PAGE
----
While Leonardo DiCaprio’s masochistic lead performance garnered greater acclaim, perhaps the most striking aspect of “The Revenant” was the diligence it showed in telling the Native American side of the story. Yet for all the scenes of authentic Arikara dialogue, the indigenous characters in Alejandro G. Inarritu’s film were never more than sketches — bit players in a white man’s revenge tale.

“The Embrace of the Serpent” (“El Abrazo de la Serpiente”), by the Colombian director Ciro Guerra, offers a much juicier depiction of how the colonization of the New World was viewed by the people being colonized. Far removed from the wintery Pacific-Northwest wilds of “The Revenant,” it plunges into the lush depths of the Amazon rainforest, traversing a region that’s still unfamiliar to most Colombians today.

The film’s story hinges around a pair of real-life figures, German ethnologist Theodor Koch-Grunberg and American botanist Richard Evans Schultes, whose writings provide some of the only records of Amazonian tribes and customs that have long since disappeared. However, its main protagonist is a fictional shaman, Karamakate (played, as a younger and older man; respectively, by Nilbio Torres and Antonio Bolivar Salvador), who lives a solitary existence that’s informed as much by his dreams as the physical reality around him.

Embrace of the Serpent (Samayoeru Kawa)
Run Time 124 mins

In the earlier of the film’s timelines, set at the beginning of the 20th century, Koch-Grunberg (Jan Bijvoet) seeks out Karamakate in hope of finding treatment for a serious illness. The shaman is naturally suspicious of this clumsy Caucasian interloper and his indigenous companion, a former slave named Manduca (Yauenku Migue). However, he eventually agrees to accompany the pair in search of yakruna, the sacred plant that can cure the German’s ailment.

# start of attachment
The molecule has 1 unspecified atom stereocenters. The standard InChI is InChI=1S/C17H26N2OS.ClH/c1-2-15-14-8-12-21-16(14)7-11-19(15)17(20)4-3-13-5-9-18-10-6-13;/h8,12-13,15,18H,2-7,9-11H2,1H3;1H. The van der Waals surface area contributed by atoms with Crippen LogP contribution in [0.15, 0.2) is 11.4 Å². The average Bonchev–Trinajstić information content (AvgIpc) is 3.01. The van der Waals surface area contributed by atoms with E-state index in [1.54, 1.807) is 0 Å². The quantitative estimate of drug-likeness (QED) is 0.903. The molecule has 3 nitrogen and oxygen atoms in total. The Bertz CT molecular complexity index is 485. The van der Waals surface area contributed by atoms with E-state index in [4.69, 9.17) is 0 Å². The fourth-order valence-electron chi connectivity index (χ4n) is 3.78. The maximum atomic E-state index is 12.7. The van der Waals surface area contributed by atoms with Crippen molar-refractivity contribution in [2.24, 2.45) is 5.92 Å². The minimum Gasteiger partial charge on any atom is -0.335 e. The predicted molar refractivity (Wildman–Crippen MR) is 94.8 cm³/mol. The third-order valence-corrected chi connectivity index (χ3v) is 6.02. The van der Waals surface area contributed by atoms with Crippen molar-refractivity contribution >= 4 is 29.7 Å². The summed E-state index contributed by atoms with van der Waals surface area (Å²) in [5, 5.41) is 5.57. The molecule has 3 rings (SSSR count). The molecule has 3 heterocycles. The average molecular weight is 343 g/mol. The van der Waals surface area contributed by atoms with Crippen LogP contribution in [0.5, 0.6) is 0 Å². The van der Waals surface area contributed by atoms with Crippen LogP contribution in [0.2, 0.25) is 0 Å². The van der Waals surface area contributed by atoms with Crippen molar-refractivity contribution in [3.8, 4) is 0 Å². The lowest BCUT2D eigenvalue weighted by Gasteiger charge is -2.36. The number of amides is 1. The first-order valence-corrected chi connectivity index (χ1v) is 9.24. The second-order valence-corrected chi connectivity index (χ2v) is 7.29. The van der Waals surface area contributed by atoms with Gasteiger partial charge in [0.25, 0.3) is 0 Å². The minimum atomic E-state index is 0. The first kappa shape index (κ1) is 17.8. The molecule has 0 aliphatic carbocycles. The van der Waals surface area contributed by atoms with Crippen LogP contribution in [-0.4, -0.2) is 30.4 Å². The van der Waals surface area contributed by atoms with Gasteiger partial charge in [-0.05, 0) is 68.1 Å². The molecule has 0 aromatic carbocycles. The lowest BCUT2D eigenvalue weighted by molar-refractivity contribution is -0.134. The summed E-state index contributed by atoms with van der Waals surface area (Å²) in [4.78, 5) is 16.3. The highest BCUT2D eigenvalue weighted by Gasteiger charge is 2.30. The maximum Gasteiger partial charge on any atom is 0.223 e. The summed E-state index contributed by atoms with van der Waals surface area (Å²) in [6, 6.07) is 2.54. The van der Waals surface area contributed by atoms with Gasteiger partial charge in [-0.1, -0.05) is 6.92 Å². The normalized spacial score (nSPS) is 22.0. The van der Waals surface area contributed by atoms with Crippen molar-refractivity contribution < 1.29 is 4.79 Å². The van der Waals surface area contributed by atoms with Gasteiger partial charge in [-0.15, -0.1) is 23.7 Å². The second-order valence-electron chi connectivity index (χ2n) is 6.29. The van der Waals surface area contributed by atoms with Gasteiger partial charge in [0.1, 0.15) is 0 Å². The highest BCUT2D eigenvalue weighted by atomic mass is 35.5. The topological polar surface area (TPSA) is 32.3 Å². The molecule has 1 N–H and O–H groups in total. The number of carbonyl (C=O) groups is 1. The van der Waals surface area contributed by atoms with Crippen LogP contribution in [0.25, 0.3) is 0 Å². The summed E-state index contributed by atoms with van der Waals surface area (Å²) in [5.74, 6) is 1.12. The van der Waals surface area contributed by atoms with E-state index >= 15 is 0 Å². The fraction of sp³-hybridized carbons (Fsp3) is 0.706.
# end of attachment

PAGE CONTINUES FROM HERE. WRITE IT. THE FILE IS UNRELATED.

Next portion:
A few decades later, Schultes (Brionne Davis) tracks down the aged Karamakate, bringing with him a copy of Koch-Grunberg’s posthumously published diaries. The botanist is also hoping to find yakruna, but he’s more interested in its hallucinogenic properties than any purported health benefits. However, he discovers that Karamakate has all but lost his memory after too many years spent alone: He has become what’s known in the Amazon as a chullachaqui, a hollow spirit.

These two stories occasionally overlap, most audaciously in a single tracking shot where the camera drifts across the water from the younger Karamakate’s boat to find his older self, plying the same river. But they blend in more subtle ways too: While Karamakate is a common thread, it gradually becomes clear that he sees Koch-Grunberg and Schultes as a single person too. Both physically and spiritually, the American is completing a journey that his German predecessor was unable to finish.

The parallel voyages travel through land scarred by the rubber industry and other ravages of colonization. The younger Karamakate and his companions stumble across a Catholic mission, where a priest claims to be saving the natives from lives of “cannibalism and ignorance.” Later, they witness the entire population of a village flee into the river to escape an oncoming army.

Shot on 35-mm monochrome film by cinematographer David Gallego, the visuals occasionally resemble the pictures captured by earlier explorers, but they’re more apt to recall the high-contrast landscapes of photographer Sebastiao Salgado. Dialogue flits between multiple European and Amazonian languages, often switching mid-conversation, complemented by some subtly disorienting sound design.

It’s a potent blend: a psychedelic post-colonial pilgrimage with shades of Glauber Rocha, Werner Herzog and Alejandro Jodorowsky.

“When I came back to my senses, I had become another man,” wrote Koch-Grunberg, in a passage that’s quoted at the beginning of the film. After two hours in the company of this intoxicating, metaphysical drama, you may feel the same way too.

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